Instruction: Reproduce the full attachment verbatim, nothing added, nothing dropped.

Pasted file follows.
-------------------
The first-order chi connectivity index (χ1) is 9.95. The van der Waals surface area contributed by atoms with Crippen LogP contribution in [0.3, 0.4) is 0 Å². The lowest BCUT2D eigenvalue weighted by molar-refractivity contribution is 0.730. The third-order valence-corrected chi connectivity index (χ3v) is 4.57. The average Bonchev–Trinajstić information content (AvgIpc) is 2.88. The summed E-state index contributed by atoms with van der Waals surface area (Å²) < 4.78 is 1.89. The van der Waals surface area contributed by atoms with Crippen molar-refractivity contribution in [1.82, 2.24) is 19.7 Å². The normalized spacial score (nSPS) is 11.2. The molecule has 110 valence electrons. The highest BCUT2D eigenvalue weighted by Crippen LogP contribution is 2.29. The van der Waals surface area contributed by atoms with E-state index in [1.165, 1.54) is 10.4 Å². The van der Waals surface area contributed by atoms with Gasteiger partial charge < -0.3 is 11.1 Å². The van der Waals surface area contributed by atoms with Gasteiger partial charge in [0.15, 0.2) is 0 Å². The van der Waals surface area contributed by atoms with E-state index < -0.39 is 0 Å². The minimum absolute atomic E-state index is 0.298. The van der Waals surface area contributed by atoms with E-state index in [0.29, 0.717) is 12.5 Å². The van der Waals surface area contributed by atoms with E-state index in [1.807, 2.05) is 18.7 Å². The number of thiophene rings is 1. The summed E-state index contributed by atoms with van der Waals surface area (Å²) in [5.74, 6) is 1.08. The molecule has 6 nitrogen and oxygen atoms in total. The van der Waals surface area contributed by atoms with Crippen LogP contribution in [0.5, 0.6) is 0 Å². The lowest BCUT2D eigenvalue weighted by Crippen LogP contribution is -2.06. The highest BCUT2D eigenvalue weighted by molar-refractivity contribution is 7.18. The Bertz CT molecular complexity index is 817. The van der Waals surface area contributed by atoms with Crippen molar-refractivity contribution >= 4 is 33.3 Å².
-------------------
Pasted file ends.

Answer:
The first-order chi connectivity index (χ1) is 9.95. The van der Waals surface area contributed by atoms with Crippen LogP contribution in [0.3, 0.4) is 0 Å². The lowest BCUT2D eigenvalue weighted by molar-refractivity contribution is 0.730. The third-order valence-corrected chi connectivity index (χ3v) is 4.57. The average Bonchev–Trinajstić information content (AvgIpc) is 2.88. The summed E-state index contributed by atoms with van der Waals surface area (Å²) < 4.78 is 1.89. The van der Waals surface area contributed by atoms with Crippen molar-refractivity contribution in [1.82, 2.24) is 19.7 Å². The normalized spacial score (nSPS) is 11.2. The molecule has 110 valence electrons. The highest BCUT2D eigenvalue weighted by Crippen LogP contribution is 2.29. The van der Waals surface area contributed by atoms with E-state index in [1.165, 1.54) is 10.4 Å². The van der Waals surface area contributed by atoms with Gasteiger partial charge < -0.3 is 11.1 Å². The van der Waals surface area contributed by atoms with Gasteiger partial charge in [0.15, 0.2) is 0 Å². The van der Waals surface area contributed by atoms with E-state index < -0.39 is 0 Å². The minimum absolute atomic E-state index is 0.298. The van der Waals surface area contributed by atoms with E-state index in [0.29, 0.717) is 12.5 Å². The van der Waals surface area contributed by atoms with E-state index in [1.807, 2.05) is 18.7 Å². The number of thiophene rings is 1. The summed E-state index contributed by atoms with van der Waals surface area (Å²) in [5.74, 6) is 1.08. The molecule has 6 nitrogen and oxygen atoms in total. The van der Waals surface area contributed by atoms with Crippen LogP contribution in [0.5, 0.6) is 0 Å². The lowest BCUT2D eigenvalue weighted by Crippen LogP contribution is -2.06. The highest BCUT2D eigenvalue weighted by molar-refractivity contribution is 7.18. The Bertz CT molecular complexity index is 817. The van der Waals surface area contributed by atoms with Crippen molar-refractivity contribution >= 4 is 33.3 Å².